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Present Perfect

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by

Maggie Teng

on 16 February 2013

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Transcript of Present Perfect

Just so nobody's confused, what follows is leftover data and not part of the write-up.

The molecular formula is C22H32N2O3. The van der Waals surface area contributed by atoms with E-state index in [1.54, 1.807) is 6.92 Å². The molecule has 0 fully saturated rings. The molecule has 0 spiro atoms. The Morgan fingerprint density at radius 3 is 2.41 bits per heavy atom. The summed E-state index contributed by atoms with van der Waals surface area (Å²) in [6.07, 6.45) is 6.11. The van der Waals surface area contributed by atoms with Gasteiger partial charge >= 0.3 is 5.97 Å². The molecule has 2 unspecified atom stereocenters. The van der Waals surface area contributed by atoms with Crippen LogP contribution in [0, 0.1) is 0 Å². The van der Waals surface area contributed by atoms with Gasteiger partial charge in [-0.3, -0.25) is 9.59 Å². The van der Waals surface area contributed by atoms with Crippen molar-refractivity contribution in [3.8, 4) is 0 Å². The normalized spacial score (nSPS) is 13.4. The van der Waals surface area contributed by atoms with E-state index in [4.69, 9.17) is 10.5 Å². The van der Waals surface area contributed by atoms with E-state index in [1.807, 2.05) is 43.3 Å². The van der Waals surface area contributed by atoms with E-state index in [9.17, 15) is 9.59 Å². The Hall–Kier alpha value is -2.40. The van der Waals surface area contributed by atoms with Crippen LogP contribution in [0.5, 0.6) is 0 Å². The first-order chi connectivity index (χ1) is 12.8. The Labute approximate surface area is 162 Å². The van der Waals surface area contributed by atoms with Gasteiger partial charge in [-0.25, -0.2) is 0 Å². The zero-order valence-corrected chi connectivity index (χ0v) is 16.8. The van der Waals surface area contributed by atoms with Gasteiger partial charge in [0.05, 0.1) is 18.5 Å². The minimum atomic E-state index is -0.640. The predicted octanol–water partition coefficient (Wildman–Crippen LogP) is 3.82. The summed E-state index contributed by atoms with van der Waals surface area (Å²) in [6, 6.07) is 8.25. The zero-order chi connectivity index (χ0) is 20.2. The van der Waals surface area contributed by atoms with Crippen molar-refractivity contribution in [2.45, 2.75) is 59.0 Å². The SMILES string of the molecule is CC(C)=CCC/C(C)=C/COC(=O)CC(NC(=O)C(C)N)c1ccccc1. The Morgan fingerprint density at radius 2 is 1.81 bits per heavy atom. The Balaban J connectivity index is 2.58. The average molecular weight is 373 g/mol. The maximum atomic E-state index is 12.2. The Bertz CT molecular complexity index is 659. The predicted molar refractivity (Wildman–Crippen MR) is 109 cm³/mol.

Present Perfect When do we use it? How do we use it? I have read this book for an hour. I have been reading this book for an hour. Finally... We all know that it related to the past, right? But how? Past simple is also related to the past. What's the difference? Why should a tense related to past called PRESENT perfect? For example: I have read this book for an hour. Present We stand at the time point "Present" to Perfect To see what exactly? We talk about something in the past To see how it effect Now!!! Present OK, so now we know the difference between the Present Perfect and the Past Simple Subject + have/has haven't/hasn't + Past Participle + Object + Adverbial of Time Can we find Why any exact time point when the act happened in this sentence? Remember, what we interested is the connection between the past and present, we don't care about when the act happened. I have read this book for an hour. present past future present past future Let's see 3 different ways to show the period of time in the past 1 3 2 So... Since + Amount of Time For example: I have lived here since 1998. People here have had this tradition for thousands of years. Things started in the past and last till now (I lived here from 1998, and I'm still live here now) (People here have this tradition from thousands of years ago, and still have it now) For + the time the action started things you experienced Unspecific expression of Time like yet/before/just/lately... I have just eaten sushi been to Thailand written a poem ridden a camel before lately For example: Repeated past actions at unspecific time Adverbial of frequency like often/sometimes/ever/twice... not yet For example I have practiced the speech twice. Have you ever been to Beijing? Complete alredy in the past look at the things we did in the past. It means that I read this book an hour ago, and maybe will continue reading it. It means that I read this book an hour ago, and will continue reading it. It seems that they have the same meaning... So what's the difference? Like we said, present perfect focused on the connection between the past and the present, so if I said that "I have read this book for an hour." It means that "I am..." tied? My state right now On the other hand, present perfect progressive focuses on the period of time the action takes, so if I said "I have been reading this book for an hour." I want to emphasize the duration, and maybe I will add "so I couldn't been at the crime scene at that time". Lets do some practice
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